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Stone Bros. (2009)


Eddie (Luke Carroll) works as a cleaner in a museum. His cousin Charlie (Leon Burchill) loves smoking cannabis, partying and having fun. While visiting Eddie at his workplace, Charlie knocks over a large photographic display causing both men to flee the scene. Eddie decides to leave Perth and head home to Kalgoorlie, to return a rock his uncle had given him years earlier. He later finds out his uncle also gave Charlie a rock with the same condition attached of returning it.

The cousins embark on their road trip inland. Along the way they come across a ‘new age’ copper (Peter Phelps), pick up a hitchhiker (Valentino del Toro), and later their cousin, Regina (David Page). On arrival back to their home community, Charlie throws away his marijuana and the two cousins fulfil their obligation to their uncle.

Curator’s notes

This lighthearted film, sprinkled with magic and surreal imagery, takes its audience on a journey full of humour and good fun. Director Richard Frankland, making his feature film debut, entertainingly contrasts the two lead characters, cousins Eddie and Charlie. Charlie is black and okay in his own skin, while Eddie has a chip on his shoulder: he thinks he doesn’t look black enough. Charlie is a ‘stoner’ party boy and Eddie wants to be a culture man but the two share a bond of family, culture and country.

Frankland took a different tack to other Australian Indigenous filmmakers in writing and directing a comedy as his first feature. In presenting humour as a form of medicine, Stone Bros. reflects the way Aboriginal peoples use laughter as a communal balm. He uses slapstick to challenge the representation of Aboriginal peoples and produces laughs in the face of disadvantage, with reference to a missing jacket and healthcare card.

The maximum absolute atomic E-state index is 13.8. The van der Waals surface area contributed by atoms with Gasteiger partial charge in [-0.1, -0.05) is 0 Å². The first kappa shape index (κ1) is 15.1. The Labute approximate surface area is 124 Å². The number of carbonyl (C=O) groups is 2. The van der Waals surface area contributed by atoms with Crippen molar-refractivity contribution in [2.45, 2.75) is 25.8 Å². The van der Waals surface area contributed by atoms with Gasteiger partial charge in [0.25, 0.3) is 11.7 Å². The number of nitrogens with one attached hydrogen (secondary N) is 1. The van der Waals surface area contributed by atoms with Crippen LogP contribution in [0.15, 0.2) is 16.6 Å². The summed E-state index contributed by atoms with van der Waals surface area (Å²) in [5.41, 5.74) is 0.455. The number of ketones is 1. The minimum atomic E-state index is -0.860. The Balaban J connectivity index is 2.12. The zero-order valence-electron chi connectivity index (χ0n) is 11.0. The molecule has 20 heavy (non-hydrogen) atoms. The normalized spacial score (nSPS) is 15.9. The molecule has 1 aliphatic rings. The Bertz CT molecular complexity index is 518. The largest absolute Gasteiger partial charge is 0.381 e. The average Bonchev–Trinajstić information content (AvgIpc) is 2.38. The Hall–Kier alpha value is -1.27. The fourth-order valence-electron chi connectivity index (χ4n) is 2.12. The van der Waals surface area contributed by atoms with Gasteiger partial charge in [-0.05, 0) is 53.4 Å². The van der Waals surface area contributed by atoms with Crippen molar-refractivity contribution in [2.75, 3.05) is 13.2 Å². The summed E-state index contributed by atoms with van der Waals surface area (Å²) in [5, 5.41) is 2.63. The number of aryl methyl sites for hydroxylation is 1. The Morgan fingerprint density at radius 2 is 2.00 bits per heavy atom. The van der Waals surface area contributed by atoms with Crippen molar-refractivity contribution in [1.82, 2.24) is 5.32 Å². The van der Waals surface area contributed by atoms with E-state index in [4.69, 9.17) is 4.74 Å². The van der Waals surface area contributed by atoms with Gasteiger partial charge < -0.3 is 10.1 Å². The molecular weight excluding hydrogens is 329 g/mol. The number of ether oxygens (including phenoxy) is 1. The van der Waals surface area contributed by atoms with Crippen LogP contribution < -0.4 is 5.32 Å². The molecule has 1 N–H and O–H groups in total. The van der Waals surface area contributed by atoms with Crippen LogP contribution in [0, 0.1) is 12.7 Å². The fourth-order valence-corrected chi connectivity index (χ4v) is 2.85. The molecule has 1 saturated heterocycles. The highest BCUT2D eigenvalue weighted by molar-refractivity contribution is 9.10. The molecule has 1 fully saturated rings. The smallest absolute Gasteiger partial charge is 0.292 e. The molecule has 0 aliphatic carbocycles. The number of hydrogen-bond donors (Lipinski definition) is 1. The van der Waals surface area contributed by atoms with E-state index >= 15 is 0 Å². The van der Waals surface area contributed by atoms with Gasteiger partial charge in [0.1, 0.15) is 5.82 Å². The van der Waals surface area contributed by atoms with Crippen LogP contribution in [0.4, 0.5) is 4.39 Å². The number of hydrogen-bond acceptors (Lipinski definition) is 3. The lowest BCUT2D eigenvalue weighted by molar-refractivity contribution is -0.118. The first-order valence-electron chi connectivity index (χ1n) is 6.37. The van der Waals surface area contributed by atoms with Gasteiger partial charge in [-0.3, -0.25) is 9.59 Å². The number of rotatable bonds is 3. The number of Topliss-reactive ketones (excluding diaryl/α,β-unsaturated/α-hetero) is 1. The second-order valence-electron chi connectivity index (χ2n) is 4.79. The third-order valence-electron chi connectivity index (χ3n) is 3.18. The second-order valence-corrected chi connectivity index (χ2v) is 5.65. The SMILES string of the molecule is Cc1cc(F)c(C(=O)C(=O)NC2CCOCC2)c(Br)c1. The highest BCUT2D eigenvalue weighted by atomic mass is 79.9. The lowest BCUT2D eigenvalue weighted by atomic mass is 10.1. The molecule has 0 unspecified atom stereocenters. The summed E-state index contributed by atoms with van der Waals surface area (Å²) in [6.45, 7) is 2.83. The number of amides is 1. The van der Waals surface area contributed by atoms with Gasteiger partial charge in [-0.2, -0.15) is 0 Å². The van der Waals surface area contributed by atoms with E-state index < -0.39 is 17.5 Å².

The film focuses on the dynamic between the two lead characters Eddie and Charlie, and includes the sideline stories of Vincent the hitchhiker, their cousin Regina, formerly Reggie, and the new age copper. The female characters play only marginal roles with very little dialogue, but the wrath of Charlie’s partner Rhonda (Rohanna Angus) manifests as a menacing form of magic and continually torments Charlie until he realises the error of his ways. This underlying thread intermittently surfaces throughout the storyline to represent the esoteric power of Aboriginal ‘magic’.

The MA15+ classification due to strong drug references ignited a controversy. Frankland claimed the rating hampered the film’s ability to reach its target audience with its anti-drug message. Even though the film portrays regular drug use it also scorns the habit as a social and emotional crutch. Charlie, empowered by being in his country again, tosses away his last joint. I viewed Stone Bros. as an Aboriginal comedy celebrating the kinship, connection to country and cultural heritage of the main characters rather than as a ‘stoner’ comedy.

The film’s lyrical soundtrack features Richard Frankland, the John Butler Trio, Mary G, Tjimba and the Yung Warriors, Sara Storer, and the Charcoal Club, with an original score by Shane O’Mara.

Frankland is an award-winning director of short films (including From Sand to Celluloid – No Way to Forget, 1996), documentary (Harry’s War, 2000) and television (The Circuit – It’s a Long Way Home, 2007; Double Trouble, 2008). Stone Bros. is part of a new body of Indigenous-directed feature films and sits alongside Darlene Johnson’s Crocodile Dreaming (2006), Rachel Perkins’s Bran Nue Dae (2009), Warwick Thornton’s Samson and Delilah (2009) and Bec Cole’s Here I Am (2011).